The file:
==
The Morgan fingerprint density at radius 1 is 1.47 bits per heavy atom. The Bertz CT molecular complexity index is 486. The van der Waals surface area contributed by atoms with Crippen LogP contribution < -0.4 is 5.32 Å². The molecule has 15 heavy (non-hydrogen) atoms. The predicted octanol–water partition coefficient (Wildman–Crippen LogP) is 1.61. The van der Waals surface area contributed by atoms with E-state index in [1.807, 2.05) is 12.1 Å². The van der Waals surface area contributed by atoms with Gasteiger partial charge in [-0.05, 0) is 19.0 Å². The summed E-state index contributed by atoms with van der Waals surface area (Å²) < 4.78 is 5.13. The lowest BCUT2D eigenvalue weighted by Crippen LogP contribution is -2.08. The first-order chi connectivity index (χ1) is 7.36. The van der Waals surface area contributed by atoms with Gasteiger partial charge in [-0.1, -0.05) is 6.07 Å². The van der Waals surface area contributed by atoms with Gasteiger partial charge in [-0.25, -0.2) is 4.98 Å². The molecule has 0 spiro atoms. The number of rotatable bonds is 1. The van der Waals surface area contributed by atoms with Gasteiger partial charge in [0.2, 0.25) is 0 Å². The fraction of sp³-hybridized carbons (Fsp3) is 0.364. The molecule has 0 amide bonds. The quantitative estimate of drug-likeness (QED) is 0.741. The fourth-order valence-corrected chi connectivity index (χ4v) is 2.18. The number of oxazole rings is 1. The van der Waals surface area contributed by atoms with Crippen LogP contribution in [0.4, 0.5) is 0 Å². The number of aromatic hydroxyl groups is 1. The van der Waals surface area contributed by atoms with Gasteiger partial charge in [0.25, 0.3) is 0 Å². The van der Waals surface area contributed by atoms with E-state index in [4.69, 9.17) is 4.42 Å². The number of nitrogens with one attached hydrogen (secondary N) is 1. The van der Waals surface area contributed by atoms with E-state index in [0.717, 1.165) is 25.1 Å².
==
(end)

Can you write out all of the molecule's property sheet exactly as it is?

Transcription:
The Morgan fingerprint density at radius 1 is 1.47 bits per heavy atom. The Bertz CT molecular complexity index is 486. The van der Waals surface area contributed by atoms with Crippen LogP contribution < -0.4 is 5.32 Å². The molecule has 15 heavy (non-hydrogen) atoms. The predicted octanol–water partition coefficient (Wildman–Crippen LogP) is 1.61. The van der Waals surface area contributed by atoms with E-state index in [1.807, 2.05) is 12.1 Å². The van der Waals surface area contributed by atoms with Gasteiger partial charge in [-0.05, 0) is 19.0 Å². The summed E-state index contributed by atoms with van der Waals surface area (Å²) < 4.78 is 5.13. The lowest BCUT2D eigenvalue weighted by Crippen LogP contribution is -2.08. The first-order chi connectivity index (χ1) is 7.36. The van der Waals surface area contributed by atoms with Gasteiger partial charge in [-0.1, -0.05) is 6.07 Å². The van der Waals surface area contributed by atoms with Gasteiger partial charge in [-0.25, -0.2) is 4.98 Å². The molecule has 0 spiro atoms. The number of rotatable bonds is 1. The van der Waals surface area contributed by atoms with Gasteiger partial charge in [0.2, 0.25) is 0 Å². The fraction of sp³-hybridized carbons (Fsp3) is 0.364. The molecule has 0 amide bonds. The quantitative estimate of drug-likeness (QED) is 0.741. The fourth-order valence-corrected chi connectivity index (χ4v) is 2.18. The number of oxazole rings is 1. The van der Waals surface area contributed by atoms with Crippen LogP contribution in [0.4, 0.5) is 0 Å². The number of aromatic hydroxyl groups is 1. The van der Waals surface area contributed by atoms with Gasteiger partial charge in [0.25, 0.3) is 0 Å². The van der Waals surface area contributed by atoms with E-state index in [4.69, 9.17) is 4.42 Å². The number of nitrogens with one attached hydrogen (secondary N) is 1. The van der Waals surface area contributed by atoms with E-state index in [0.717, 1.165) is 25.1 Å².